As a life-enhancing application example, diabetes sufferers need regular, precise injection of insulin to control the disease and minimize the risks of complications arising from it. After completing multiple designs of battery-based drug-delivery devices—ones that could detect dose delivery and forward the information to digital services—Cambridge Consultants realized that the same features could be implemented using Bluetooth and energy harvesting.
For instance, the energy required to power Cambridge Consultants' KiCoPen, a smart injection pen, is harnessed from the natural movement of the device when the user removes the cap for an injection and then replaces it. A magnetic weight moving close to a coil harnesses the energy from the motion. This movement induces a current in the coil that can be stored in the capacitor. Each oscillation of the magnetic actuator generates a consistent amount of energy. Even the number of reciprocating movements it makes on each action performed by the user can be tuned by adjusting the profile of a cam track.
The attraction of the device would be lost if the user had to shake or hold the pen for several seconds to get the product to work properly. This is particularly the case for those users who struggle to provide the motion necessary to recharge the system’s energy reservoir. For the KiCoPen, each cap removal or replacement action provides between 100 µJ and 200 µJ of energy that’s stored in the capacitor (Fig. 1).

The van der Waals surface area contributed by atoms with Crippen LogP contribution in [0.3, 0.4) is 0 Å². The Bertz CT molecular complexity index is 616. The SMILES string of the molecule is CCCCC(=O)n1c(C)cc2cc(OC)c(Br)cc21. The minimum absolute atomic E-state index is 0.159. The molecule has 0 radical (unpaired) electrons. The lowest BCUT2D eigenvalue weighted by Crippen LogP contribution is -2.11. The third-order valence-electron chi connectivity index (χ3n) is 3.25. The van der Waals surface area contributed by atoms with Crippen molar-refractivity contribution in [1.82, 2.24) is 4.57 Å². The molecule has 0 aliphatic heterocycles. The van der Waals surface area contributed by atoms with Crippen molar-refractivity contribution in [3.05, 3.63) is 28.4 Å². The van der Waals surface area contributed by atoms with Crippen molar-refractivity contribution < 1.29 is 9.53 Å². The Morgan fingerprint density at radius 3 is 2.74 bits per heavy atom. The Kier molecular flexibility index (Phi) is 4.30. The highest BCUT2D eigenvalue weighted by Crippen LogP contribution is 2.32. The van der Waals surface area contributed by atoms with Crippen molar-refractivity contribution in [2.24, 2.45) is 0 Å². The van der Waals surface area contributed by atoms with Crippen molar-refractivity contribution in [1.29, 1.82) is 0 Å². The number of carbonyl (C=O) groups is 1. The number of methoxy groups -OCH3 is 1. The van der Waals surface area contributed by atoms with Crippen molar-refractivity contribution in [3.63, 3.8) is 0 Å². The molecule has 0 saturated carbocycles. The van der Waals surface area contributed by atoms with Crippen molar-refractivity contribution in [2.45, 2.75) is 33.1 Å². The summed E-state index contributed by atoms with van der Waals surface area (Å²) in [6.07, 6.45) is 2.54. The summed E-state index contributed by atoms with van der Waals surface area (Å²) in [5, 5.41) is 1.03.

A Cortex-M0 provides enough processing power for the application software. The software makes it possible to record each dose accurately and pushes readings into MRAM, waiting for activation of the Bluetooth Smart radio. Once its activities have been completed, the system enters a state where it can power down without any loss of important data. If the insulin-delivery data doesn’t transfer to the phone in one transaction, it’s stored in the pen, ready for the next attempt once the capacitor is recharged (Fig. 2).
Even if the pen runs out of power while the insulin is being injected, monitoring of delivery can still take place. The energy generated by lid replacement is often enough to measure the difference between the previous record and the current reservoir state, and therefore calculate the most recent dose.
The combination of a novel energy-harvesting design and an ultra-low-power Bluetooth Smart SoC has resulted in a unique and effective concept for insulin delivery pens: It can capture the exact dose delivered and send the information to an associated smartphone app without requiring battery power. With the KiCoPen, diabetes sufferers can feel more confident they’re keeping up with their insulin regimen. The pen in combination with other electronic tools can lead to improved glycemic control, which in turn assists in reducing late-stage complications and helps patients lead longer and healthier lives.
Dialog Semiconductor’s SmartBond devices, such as the DA14580, give product designers a very small, low-power, and highly integrated way to quickly add reliable wireless communications to IoT devices that need to operate from harvested energy sources or require long-term operation from small batteries. The KiCoPen represents just one example of the effective deployment of such devices.